Try swapping out sugary cereals for ones that are high in fiber and low in sugar with a splash of low-fat milk. Trade out the heavy cream cheese spread for some nut butter instead and get a jump start on your daily dose of protein.

There are several more unhealthy breakfast food choices that you can easily substitute with healthier options. Take a look at some of our picks for best and worst breakfast foods and start your day off right with some healthy choices.


11 Things From The '90s Your Kids Won't Believe Existed

As nostalgia for days gone by seems to be reaching a fever pitch with long-awaited movie sequels and franchise reboots popping up with increasing frequency, it can feel like the '90s were just yesterday. But they weren't. I nearly had the wind knocked out of me when I realized Mean Girls was a decade old, so I can barely fathom explaining the slang and fashion of the 1990s to my child one day. In fact, I'm pretty sure there are several things from the '90s your kids won't believe existed.

It's already difficult enough trying to explain exactly how people functioned before Wi-Fi, Google, and smart phones. But when you try explaining the limited technology and entertainment you grew up with, kids think the '90s were a major bummer. After all, you grew up in the decade that brought you such memorable tragedies as dead Tamagotchis and entire fake families who met an untimely fate on the Oregon Trail.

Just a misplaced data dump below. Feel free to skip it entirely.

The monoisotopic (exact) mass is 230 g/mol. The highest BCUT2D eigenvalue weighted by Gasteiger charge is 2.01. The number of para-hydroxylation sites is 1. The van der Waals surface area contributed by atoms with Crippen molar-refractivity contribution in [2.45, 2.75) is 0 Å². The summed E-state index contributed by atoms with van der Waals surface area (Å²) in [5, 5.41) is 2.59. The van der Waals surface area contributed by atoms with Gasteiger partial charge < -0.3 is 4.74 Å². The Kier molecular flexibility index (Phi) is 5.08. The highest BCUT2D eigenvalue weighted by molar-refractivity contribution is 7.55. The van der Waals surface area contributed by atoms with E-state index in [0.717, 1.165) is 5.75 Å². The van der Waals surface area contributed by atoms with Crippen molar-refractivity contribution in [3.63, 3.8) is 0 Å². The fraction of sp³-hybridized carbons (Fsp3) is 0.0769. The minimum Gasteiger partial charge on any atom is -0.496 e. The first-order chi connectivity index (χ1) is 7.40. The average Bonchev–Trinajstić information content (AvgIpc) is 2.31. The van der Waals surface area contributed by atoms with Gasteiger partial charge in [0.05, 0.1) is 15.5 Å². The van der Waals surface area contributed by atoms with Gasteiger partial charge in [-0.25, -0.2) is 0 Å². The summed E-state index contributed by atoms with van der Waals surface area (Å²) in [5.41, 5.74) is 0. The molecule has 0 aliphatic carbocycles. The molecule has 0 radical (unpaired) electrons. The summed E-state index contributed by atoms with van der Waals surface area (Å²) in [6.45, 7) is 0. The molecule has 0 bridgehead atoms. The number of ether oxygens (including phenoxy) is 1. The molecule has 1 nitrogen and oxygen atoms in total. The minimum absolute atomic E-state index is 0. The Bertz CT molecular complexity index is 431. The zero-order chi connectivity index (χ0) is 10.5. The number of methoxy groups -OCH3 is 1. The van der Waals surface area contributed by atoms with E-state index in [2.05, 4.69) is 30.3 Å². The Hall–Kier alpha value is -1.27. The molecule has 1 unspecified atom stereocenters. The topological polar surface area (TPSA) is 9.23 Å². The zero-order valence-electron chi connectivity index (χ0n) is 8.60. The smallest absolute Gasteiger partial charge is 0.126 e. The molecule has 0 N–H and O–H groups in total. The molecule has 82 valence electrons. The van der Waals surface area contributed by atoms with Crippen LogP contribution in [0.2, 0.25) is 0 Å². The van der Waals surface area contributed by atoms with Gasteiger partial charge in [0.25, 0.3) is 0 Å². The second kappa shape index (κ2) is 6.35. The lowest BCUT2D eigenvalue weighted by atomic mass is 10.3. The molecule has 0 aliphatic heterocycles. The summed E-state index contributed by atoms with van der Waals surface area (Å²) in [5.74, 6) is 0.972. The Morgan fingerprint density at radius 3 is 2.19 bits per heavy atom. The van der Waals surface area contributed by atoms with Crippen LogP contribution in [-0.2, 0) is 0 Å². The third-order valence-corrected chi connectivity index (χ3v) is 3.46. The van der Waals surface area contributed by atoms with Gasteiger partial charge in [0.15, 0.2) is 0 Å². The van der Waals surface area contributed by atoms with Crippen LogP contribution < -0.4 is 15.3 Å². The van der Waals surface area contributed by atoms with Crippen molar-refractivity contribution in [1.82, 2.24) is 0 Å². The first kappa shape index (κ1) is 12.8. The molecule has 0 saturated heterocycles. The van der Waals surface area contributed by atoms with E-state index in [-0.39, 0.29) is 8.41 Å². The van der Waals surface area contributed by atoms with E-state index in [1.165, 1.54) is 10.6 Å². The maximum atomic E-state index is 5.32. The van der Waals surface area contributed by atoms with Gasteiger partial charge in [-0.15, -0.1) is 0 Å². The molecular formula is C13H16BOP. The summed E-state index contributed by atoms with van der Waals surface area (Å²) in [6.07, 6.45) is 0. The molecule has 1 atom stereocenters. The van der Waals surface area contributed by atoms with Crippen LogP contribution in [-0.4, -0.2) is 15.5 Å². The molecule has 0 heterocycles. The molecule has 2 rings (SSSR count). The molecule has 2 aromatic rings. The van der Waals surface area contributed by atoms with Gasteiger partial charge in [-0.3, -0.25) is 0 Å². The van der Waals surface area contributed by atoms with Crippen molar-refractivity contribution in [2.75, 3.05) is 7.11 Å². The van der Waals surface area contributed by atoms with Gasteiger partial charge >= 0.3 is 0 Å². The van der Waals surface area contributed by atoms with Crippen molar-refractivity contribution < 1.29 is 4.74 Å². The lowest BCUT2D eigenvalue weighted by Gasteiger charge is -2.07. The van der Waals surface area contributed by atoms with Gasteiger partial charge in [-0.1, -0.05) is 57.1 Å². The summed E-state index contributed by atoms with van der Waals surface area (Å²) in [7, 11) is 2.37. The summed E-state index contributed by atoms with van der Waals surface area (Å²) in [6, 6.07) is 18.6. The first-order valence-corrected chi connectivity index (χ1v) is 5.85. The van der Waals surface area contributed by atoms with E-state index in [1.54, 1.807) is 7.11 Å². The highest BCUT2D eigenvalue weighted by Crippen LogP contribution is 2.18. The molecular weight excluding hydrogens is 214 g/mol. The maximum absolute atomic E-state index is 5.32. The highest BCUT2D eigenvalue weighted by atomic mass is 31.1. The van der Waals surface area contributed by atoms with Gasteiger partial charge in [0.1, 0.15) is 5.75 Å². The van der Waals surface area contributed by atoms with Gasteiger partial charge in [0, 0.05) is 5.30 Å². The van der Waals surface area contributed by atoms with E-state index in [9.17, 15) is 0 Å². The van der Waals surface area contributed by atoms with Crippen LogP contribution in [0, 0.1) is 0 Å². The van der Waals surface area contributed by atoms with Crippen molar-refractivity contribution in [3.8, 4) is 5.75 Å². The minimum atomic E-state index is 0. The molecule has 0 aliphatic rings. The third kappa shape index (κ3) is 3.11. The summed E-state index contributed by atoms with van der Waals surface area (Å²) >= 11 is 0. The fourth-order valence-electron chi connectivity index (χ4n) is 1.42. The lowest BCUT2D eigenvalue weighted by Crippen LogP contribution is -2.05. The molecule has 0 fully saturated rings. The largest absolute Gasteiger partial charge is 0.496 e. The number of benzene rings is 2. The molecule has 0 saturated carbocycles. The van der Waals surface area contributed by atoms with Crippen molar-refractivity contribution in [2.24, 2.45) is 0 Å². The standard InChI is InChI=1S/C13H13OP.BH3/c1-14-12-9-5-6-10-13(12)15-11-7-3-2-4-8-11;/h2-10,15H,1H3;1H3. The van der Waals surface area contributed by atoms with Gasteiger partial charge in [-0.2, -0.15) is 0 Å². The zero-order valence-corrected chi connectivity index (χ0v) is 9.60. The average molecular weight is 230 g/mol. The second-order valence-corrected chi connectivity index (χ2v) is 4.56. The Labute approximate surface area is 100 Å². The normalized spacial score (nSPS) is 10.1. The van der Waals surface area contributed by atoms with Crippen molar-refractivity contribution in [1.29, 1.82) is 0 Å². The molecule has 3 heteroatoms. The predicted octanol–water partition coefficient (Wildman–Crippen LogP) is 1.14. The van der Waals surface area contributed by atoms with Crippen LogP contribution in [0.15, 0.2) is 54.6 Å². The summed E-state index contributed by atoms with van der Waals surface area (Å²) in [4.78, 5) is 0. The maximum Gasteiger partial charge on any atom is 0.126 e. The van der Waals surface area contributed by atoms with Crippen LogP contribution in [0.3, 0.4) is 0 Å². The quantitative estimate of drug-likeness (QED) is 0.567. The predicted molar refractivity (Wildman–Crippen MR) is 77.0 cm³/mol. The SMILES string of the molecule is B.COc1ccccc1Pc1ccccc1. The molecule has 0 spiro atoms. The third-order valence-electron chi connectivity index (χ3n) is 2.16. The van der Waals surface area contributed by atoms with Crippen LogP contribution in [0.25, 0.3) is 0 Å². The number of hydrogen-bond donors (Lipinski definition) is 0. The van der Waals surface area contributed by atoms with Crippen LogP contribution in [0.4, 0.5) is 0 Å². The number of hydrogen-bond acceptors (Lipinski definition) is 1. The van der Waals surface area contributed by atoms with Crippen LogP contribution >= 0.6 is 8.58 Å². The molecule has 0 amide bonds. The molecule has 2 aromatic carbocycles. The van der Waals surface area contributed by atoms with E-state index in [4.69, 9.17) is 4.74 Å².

In a way, it's interesting to think that your own parents probably went through the same experience. The same way you probably rolled your eyes at your parents regaling you with tales of rotary phones and soda pop that only cost a nickel, your kid might find it impossible to believe some of the things that existed in the '90s.


You never know exactly which flavors will appear as part of the daily-changing lineup at San Francisco’s Humphry Slocombe, but they always make room for the signature Secret Breakfast. Made with bourbon and Corn Flakes, you’d better get there early if you want to try it it sells out quickly and on a daily basis.

ALLEKO/iStock via Getty Images

The sweet-toothed scientists at New York City’s Il Laboratorio del Gelato have never met a flavor they didn’t like—or want to turn into an ice cream. How else would one explain the popularity of their Fig & Fresh Brown Turkey gelato, a popular selection among the hundreds flavors they have created thus far. (Beet and Cucumber are just two of their other fascinating flavors.)